Saving Guyana rainforests, cars banned by 2050 and other green stories of the week

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The Independent Online

Some of the major green and environmental stories of the past week (March 28- April 1) including an EU proposal to ban petrol cars, are rounded up below.

2050 - the European government put forward proposals to ban petrol- and diesel-fuelled vehicles from Europe's roads by the year 2050. ( BBC news)

Fukushima - farmers in the region of Fukushima are facing up to a future without their livelihoods after much of the farmland has been contaminated. ( NPR)

Godaddy - the chief behind web hosting firm Godaddy has drawn fire from environmentalists after shooting an elephant in Zimbabwe, and posting a video of it on his blog. ( Inquirer

Guyana rainforests - Northern European country of Norway and Guyana in South America are closer to signing a historic deal in which Norway would pay Guyana to conserve its rainforests. ( Guardian)

Living key chains - animal rights activists and environmentalists around the world are outraged by the recent craze in China of selling live animals, such as turtles, sealed in miniature bags of fluid as key chains.  ( Treehugger)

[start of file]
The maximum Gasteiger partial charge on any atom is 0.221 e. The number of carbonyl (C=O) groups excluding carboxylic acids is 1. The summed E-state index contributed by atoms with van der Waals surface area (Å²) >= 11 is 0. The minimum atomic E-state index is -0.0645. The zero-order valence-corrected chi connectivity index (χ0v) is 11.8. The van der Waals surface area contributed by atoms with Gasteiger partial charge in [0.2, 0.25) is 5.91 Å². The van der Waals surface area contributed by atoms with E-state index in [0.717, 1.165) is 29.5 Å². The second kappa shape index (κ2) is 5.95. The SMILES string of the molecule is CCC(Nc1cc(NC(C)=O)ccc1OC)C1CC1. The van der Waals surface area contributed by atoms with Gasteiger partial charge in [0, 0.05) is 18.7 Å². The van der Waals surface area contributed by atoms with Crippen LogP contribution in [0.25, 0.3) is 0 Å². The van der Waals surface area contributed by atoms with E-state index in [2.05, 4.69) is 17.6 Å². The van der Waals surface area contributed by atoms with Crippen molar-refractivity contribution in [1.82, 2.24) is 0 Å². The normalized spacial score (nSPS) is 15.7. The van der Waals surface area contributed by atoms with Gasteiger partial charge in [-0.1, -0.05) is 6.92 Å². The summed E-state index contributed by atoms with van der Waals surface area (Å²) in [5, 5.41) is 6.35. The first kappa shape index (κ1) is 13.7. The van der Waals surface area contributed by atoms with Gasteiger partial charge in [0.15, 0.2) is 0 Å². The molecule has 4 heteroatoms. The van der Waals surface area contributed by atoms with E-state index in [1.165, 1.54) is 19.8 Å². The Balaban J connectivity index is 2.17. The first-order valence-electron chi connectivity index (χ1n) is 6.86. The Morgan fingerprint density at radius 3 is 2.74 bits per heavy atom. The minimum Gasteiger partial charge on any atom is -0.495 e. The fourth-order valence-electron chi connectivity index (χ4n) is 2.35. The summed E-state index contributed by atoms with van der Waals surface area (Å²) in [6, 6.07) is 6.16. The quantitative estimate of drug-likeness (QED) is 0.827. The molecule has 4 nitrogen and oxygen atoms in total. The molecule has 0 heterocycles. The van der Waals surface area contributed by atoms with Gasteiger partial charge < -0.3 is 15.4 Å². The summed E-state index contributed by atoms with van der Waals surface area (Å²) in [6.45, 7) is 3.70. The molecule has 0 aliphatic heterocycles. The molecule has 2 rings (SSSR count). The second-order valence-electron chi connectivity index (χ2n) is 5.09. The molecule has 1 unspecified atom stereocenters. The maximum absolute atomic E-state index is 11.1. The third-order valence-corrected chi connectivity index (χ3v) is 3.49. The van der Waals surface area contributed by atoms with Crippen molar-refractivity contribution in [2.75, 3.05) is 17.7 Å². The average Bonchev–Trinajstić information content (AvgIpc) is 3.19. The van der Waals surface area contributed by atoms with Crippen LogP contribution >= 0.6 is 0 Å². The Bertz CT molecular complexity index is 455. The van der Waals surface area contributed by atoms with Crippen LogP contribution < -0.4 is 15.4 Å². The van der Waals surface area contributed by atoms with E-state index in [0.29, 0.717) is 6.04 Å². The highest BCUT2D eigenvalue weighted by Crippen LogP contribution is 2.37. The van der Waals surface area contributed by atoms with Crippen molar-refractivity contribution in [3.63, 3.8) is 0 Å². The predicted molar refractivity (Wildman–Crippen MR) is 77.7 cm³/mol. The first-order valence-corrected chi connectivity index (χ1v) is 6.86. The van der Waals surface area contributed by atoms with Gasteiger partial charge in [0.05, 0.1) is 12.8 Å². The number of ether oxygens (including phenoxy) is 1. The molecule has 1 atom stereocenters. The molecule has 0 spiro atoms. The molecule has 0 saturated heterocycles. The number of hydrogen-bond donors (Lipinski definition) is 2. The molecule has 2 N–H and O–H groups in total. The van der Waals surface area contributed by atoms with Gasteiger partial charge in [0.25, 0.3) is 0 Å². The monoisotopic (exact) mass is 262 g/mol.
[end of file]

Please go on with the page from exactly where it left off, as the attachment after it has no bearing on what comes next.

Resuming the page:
Lynx - and other species could be ‘rescued and moved to Britain' in an elaborate plan to protect animals whose habitat could be under threat from climate change. ( Independent)

Noise - the health of a large number of Western Europeans suffers due to noise pollution, which is the second environmental cause, behind air pollution, for poor health.  ( New Scientist)

South Africa - despite recent events in Japan and a general re-thinking of nuclear policy by much of the world, South Africa intends to proceed with plans to produce electricity via solar, wind and nuclear sources.  ( New York Times)

Third - the United States has dropped one place to third position in clean-energy investment rankings according to a new report. In the top two spots were China and Germany respectively. ( Reuters)

Temperature - early results from a study into global temperatures confirm the warming trend that has been reported by scientists around the world for decades - silencing sceptics. ( New York Times)